A survey of Highland County released last week underlined health issues within the county, but also emphasized that a large percentage of the adults surveyed felt a sense of community, which the report ties to good health.
The survey was conducted was on 270 Highland County adults as part of the 2013 Greater Cincinnati Community Health Status Survey (CHSS), sponsored by Interact for Health. The purpose of the survey was to learn more about the residents’ perspectives on things relating to their health.
“The home and community in which a person lives can affect all aspects of health,” the report says.
Researchers found that eight out of 10 Highland Countians said that people can depend on each other in the community, and nine out of 10 said that living in their respective communities in Highland County “gave them a secure feeling.”
“Highland County is a wonderful community, but we still face a number of health challenges,” said Highland County Health Commissioner Jared Warner. “This report from Interact for Health highlights some areas where additional work is needed. Highland County lags behind the state in smoking, obesity and physical activity rates,” he said in the report.
As to physical health, the survey found 73 percent of people said that “poor health did not interfere with usual activities.” But, only 36 percent said their health was “excellent or very good,” while about 31 percent “said they were unhealthy, either physically or mentally, for two weeks or more of the previous month,” according to the report.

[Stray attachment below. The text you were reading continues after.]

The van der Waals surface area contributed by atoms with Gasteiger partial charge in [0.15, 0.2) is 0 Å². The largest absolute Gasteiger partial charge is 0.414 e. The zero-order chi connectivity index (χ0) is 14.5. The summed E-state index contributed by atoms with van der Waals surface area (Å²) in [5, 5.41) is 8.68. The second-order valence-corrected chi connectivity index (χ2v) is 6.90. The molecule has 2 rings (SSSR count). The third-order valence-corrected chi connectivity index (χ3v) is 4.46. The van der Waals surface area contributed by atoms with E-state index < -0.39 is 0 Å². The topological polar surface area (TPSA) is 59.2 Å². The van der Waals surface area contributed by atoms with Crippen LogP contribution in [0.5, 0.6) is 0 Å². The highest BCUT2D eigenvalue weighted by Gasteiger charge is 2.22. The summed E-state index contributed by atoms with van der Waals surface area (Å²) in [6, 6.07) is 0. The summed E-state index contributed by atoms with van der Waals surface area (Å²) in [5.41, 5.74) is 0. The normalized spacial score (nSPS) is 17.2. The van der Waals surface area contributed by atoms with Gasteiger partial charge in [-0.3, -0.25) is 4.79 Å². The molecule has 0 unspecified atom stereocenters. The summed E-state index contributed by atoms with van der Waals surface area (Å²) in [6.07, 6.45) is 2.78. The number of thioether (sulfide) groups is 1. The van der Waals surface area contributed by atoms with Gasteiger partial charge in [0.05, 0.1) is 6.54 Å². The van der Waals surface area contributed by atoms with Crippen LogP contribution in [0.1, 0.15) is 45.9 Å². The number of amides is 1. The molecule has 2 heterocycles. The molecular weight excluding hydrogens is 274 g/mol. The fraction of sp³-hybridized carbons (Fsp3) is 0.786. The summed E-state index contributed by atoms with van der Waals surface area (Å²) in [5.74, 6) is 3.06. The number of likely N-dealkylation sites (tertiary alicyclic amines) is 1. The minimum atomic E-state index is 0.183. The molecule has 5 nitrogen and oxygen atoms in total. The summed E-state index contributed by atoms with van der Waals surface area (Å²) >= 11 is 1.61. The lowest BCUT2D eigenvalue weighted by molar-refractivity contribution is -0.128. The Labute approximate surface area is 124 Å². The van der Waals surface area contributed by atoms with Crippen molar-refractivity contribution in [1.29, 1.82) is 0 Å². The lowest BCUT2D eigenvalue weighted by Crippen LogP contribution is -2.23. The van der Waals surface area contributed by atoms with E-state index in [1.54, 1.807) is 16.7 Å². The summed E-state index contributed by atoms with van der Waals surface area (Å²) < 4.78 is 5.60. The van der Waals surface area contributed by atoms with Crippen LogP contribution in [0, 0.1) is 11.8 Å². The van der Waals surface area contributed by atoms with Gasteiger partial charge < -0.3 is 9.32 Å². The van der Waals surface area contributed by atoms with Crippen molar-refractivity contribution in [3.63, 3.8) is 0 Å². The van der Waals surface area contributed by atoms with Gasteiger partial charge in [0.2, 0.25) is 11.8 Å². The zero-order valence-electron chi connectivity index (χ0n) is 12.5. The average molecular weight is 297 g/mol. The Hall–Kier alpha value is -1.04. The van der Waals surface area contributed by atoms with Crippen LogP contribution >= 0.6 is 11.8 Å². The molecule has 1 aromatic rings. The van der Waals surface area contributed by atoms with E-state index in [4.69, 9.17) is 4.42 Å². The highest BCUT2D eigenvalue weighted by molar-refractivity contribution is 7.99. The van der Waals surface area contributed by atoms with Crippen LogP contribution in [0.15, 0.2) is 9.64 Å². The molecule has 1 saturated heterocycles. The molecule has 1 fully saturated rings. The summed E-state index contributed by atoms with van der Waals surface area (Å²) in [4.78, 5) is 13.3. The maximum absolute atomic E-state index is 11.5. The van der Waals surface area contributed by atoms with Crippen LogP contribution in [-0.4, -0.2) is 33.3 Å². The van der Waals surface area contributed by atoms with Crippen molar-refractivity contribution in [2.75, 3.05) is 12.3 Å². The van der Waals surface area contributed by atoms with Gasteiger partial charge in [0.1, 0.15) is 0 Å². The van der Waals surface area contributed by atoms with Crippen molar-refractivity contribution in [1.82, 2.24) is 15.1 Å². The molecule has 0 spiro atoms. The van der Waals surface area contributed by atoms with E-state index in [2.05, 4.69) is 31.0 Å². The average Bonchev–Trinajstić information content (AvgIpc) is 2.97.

Further health-related issues reported were:
• Only two out of 10 adults surveyed said they ate the daily recommended amount of fruits and vegetables, though 80 percent said it was “easy to buy healthy food in their neighborhood.”
• More than four in 10 had been told that they have high blood pressure.
• About two out of 10 had been told they have severe allergies, asthma, diabetes, or heart trouble. These rates are higher than the rates of the region.
• About four in 10 said that in the last 12 months said needed dental care had been delayed or not taken care of at all, a percentage that is higher than the rest of the region.
• Thirty-nine percent of Highland County adults were considered obese.
• Less than seven in 10 reported that they had engaged in regular exercise, apart from their jobs.
• About 36 percent of Highland County adults at the time of the survey were smokers, less than 2 percent were heavy drinkers, and about 7 percent were described as binge drinkers.
Further detailed in the report was that 66 percent said there was good or better availability to recreation facilities in their neighborhoods, with only about two in 10 adults saying that they used those recreational facilities at least once a week.
The survey was conducted by the Institute for Policy Research at the University of Cincinnati. Nearly 5,000 randomly selected adults from eight counties in Ohio, as well as counties in Kentucky and Indiana, were interviewed by telephone over about a six-month period ending in January 2014.
For more information about CHSS, visit interactforhealth.org/greater-cincinnati-community-health-status-survey. For more information about the independent nonprofit Interact for Health, go to interactforhealth.org.
“Our goal in providing high quality health data on the community level is to give the community the resources to make health a more important part of their agenda,” said Mary Francis with Interact for Health. “The data can help the community establish realistic health goals.”
“Future efforts of the health department are focused on public health education,” Warner said. “Our hope is that by providing information about how to improve their health, community members will make healthier decisions for themselves and their families.”
Reach Angela Shepherd at 937-393-3456, ext. 1681, or on Twitter @wordyshepherd.